This is the fifth in a set of 15 gram silver, Chinese Zodiac coins, released by the China Mint between the years of 1981 and 1992. Each of the reverse faces of these coins features one of the animals of the Chinese Zodiac. On the obverse face appear great works of Chinese architecture.
This coin bears the face value of 10 yuan, and was minted in 1985, Year of the Ox. It shows a famous painting of an ox on one side and the Marble Boat of Beijing’s Summer Palace on the obverse face. It is .90 in fineness. In the year of 1985, 10,000 of these coins were released by the China Mint.
The Summer Palace Boat, which appears on the obverse face, is actually a waterfront pavilion. It was built on stone slabs, supporting the wooden building above. It was constructed in 1755 for the use of emperors and dignitaries. The wood of the Palace was painted to resemble marble. Appearing below the image are the Chinese characters that translate to “Summer Palace Marble Boat.” The year of minting appears below these characters. Above the boat, one can read “The People’s Republic of China.” This coin had a mintage of 10,000. The coins were released in small blue boxes. Each box contained information about the coin.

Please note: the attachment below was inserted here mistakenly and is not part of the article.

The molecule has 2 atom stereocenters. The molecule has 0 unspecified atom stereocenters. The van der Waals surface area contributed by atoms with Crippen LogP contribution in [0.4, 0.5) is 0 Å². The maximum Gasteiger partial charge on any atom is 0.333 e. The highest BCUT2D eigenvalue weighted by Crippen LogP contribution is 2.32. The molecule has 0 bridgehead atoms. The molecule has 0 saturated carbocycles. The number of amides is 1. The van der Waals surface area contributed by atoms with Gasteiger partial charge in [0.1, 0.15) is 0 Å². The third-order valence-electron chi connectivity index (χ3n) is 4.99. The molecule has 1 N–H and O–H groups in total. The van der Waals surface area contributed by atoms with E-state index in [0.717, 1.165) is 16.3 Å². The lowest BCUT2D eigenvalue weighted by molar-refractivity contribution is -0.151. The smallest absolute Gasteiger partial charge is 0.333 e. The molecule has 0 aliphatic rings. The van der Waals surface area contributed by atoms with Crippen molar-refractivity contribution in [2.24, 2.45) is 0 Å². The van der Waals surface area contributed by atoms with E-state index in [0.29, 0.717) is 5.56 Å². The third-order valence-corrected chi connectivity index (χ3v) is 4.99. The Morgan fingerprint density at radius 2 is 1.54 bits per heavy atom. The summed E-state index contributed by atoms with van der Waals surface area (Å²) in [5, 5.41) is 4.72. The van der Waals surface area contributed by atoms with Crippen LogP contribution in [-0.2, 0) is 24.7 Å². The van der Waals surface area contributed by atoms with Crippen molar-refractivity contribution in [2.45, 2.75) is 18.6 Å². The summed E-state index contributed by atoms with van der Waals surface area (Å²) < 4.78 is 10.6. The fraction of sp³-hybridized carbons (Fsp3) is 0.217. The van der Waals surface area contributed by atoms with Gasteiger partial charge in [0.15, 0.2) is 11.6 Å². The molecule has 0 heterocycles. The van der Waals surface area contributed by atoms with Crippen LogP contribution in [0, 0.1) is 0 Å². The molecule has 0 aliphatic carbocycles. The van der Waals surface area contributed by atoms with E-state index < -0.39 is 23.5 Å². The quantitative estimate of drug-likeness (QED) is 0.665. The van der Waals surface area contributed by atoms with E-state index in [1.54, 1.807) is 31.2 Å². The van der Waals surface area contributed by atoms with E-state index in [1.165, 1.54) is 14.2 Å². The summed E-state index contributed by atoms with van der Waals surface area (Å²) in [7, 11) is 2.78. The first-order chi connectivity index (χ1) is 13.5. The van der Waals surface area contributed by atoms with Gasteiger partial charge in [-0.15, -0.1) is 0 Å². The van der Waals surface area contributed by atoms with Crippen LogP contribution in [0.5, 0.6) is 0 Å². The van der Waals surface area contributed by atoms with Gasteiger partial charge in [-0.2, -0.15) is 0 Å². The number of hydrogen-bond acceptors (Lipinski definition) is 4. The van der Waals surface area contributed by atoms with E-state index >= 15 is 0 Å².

Han Huang’s painting of an ox appears on the reverse face. Han was a painter during the Tang Dynasty (618-907 AD). Han worked for the emperor as an official, but also took an interest in art and music. He was particularly adept at painting and calligraphy, as one can see in this rendering. Unfortunately, his works have not been especially well preserved. The paintings that do remain feature oxen, horses and people. This painting shows a large bull, turning its large head toward the viewer. The face value, 10 yuan, is shown below the hooves of the bull.
The ox is considered to be an emblem of perseverance, dependability and hard work. This is likely due to the history of the bull as an animal of farm labor. This born in this year are known to be self-reliant, accountable, and stalwart. They may also be considered stubborn, overly traditional or conservative. Overall, though, an ox is always reliable.
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